Dumb? Or mentally one of the strongest dudes out there: yeah, I said it. He ran into some legit adversity on the front nine with bogeys at four and five that cut his lead to just one, and then immediately reset himself, and bounced back with birdies on 6 and 8. And then went birdie-birdie-birdie on 13 through 15.

He turned that potential choke job on the front nine into a victory lap on the back nine on Sunday afternoon at Augusta. That is so incredibly difficult and he did it like it was nothing at all. Because it probably was nothing to him. Because he’s etiher really dumb, or really strong mentally. 

While you’ve got some guys out there looking to impress you with their knowledge, this guy is just out there swinging sticks and knocking a ball in the hole better than anyone else on the planet.

Is he going to split the atom anytime soon? Probably not. But does he need to? Seriously. If your knock on Dustin Johnson is that he’s not the smartest dude on the planet, my response would be: and? So? Believe me, if we were all that dumb, the world might be a better place. Seriously. 

Take: Bryson is smart as hell; dude is damn near a physicist. And how’d that work out for him this week? He finished 34th. If they add a math section to the Masters or comparative literature essay to the US Open, maybe I’d worry about Dustin, but this is about trying to get the lowest number over 72 holes. It’s pretty simple.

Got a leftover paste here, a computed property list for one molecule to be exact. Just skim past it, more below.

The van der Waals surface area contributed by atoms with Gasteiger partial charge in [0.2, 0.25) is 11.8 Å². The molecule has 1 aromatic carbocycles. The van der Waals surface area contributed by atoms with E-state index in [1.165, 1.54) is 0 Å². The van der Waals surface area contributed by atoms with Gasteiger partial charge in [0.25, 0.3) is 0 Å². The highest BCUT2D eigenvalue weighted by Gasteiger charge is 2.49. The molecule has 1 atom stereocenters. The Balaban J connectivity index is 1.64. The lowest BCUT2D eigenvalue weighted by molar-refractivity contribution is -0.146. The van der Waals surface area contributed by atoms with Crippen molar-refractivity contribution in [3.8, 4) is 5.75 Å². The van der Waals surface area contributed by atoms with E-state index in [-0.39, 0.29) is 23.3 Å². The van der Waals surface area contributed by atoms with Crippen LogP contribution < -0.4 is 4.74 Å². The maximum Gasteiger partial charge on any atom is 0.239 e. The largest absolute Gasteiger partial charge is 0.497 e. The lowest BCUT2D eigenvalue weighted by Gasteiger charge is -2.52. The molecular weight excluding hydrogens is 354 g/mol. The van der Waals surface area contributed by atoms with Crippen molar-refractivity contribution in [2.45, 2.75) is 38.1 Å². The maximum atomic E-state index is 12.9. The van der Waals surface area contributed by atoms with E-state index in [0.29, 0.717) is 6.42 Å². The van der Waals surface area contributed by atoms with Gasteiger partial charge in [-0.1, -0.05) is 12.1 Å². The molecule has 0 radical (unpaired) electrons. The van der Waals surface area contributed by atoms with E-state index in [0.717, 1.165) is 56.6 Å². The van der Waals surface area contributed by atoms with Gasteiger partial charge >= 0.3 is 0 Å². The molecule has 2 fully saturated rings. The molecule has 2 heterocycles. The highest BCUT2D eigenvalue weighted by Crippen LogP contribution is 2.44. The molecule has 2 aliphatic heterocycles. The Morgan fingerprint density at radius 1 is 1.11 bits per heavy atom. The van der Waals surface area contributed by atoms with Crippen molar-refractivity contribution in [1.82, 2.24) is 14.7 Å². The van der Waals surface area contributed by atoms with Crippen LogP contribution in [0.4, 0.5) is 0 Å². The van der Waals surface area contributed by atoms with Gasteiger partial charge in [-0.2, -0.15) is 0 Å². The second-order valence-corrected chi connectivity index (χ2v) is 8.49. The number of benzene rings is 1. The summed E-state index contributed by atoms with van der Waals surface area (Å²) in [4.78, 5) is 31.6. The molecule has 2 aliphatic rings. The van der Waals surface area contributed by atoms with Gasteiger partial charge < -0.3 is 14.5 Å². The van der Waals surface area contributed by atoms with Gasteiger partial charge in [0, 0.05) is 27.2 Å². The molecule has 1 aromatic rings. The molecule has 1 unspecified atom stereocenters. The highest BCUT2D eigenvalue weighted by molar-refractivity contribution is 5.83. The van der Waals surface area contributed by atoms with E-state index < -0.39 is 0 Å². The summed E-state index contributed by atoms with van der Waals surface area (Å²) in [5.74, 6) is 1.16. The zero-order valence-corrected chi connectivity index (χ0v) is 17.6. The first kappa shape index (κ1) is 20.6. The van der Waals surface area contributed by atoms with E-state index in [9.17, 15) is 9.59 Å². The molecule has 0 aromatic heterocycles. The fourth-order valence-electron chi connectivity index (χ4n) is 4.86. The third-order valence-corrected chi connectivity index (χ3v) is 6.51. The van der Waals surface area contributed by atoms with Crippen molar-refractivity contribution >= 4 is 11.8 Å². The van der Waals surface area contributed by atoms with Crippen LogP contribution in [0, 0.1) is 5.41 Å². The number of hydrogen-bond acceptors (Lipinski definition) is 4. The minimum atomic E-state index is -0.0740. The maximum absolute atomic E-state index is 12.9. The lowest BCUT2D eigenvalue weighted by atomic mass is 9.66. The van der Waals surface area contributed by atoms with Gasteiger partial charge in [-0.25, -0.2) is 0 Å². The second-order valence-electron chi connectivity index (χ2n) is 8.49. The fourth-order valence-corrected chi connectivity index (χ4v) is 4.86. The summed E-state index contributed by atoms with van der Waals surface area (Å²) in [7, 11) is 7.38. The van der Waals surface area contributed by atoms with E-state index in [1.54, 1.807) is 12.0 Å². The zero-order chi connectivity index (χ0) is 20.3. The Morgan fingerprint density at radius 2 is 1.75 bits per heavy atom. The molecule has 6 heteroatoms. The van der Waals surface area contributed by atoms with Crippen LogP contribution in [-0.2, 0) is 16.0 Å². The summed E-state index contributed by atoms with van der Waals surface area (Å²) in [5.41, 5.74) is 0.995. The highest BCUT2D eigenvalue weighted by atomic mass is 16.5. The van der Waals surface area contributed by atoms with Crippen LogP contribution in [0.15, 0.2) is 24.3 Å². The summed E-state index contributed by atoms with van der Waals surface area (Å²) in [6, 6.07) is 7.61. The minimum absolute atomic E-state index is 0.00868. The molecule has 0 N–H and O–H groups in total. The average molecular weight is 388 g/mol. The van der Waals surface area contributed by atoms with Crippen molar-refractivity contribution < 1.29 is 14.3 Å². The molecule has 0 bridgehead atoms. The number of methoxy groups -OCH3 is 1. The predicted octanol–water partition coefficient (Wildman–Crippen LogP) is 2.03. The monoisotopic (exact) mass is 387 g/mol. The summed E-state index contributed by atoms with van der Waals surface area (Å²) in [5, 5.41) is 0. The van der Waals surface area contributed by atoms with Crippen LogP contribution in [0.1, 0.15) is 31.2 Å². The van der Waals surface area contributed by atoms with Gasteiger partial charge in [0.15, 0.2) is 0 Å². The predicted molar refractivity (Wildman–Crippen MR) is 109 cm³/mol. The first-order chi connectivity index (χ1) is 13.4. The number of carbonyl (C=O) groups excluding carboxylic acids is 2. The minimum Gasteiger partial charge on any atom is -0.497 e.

Not only does his approach work, it might be the best approach there is. It certainly seems pretty enjoyable. That was a guy playing Sunday in the Masters, the possibility of living out his childhood dream just a few holes away, and he wasn’t feeling any pressure at all.  I’m not sure he was feeling ANYTHING AT ALL. FIND ME ONE ATHLETE, ON THE BIGGEST STAGE, THAT WOULDN’T WANT THAT SENSE OF CALM???  DUMB? THAT’S ACTUALLY BRILLIANT.

The best way to beat the pressure is to not know there is any pressure. That’s genius. Zen mind, beginner’s mind. If your head is empty, that means it’s not full of distractions and things that can derail you.

He is the number one player in the world and just broke numerous records at Augusta National, I DON’T NEED TO KNOW THIS DUDE’S IQ BECAUSE I ALREADY KNOW HIS FINAL 72 HOLE SCORE.

For all the talk about shaft length and angles and science going into this tournament, it was won by the guy with maybe the simplest approach. As Rory McIlroy said last week, Johnson’s approach is: “See ball, hit ball, see putt, hole putt, go to the next.”

While everyone was talking about the absence of detailed green-reading books, Johnson adjusted by keeping it as simple as possible, by sampling drawing  a line on his ball.

"I started using the line on the ball so I know where I'm aiming, instead of guessing where I'm aiming. It's definitely helped."

That is the truth. And so if the fact that he may seem relaxed, and talks a little slower than most, but that doesn't mean he doesn't want it. He does. Badly. And you could tell how much that jacket means to him. You saw a guy who usually shows no emotional at all, choke once it was over. Don’t say this dude doesn’t’ care: he does. 

And so is this last gem about how hard it is to win a first major. “The first major's the hardest, but then I would say the second one is just as hard.”

Maybe so…but I’m guessing the third won’t be: just as I can guarantee that there will be another.  And probably more than that. He’s that good.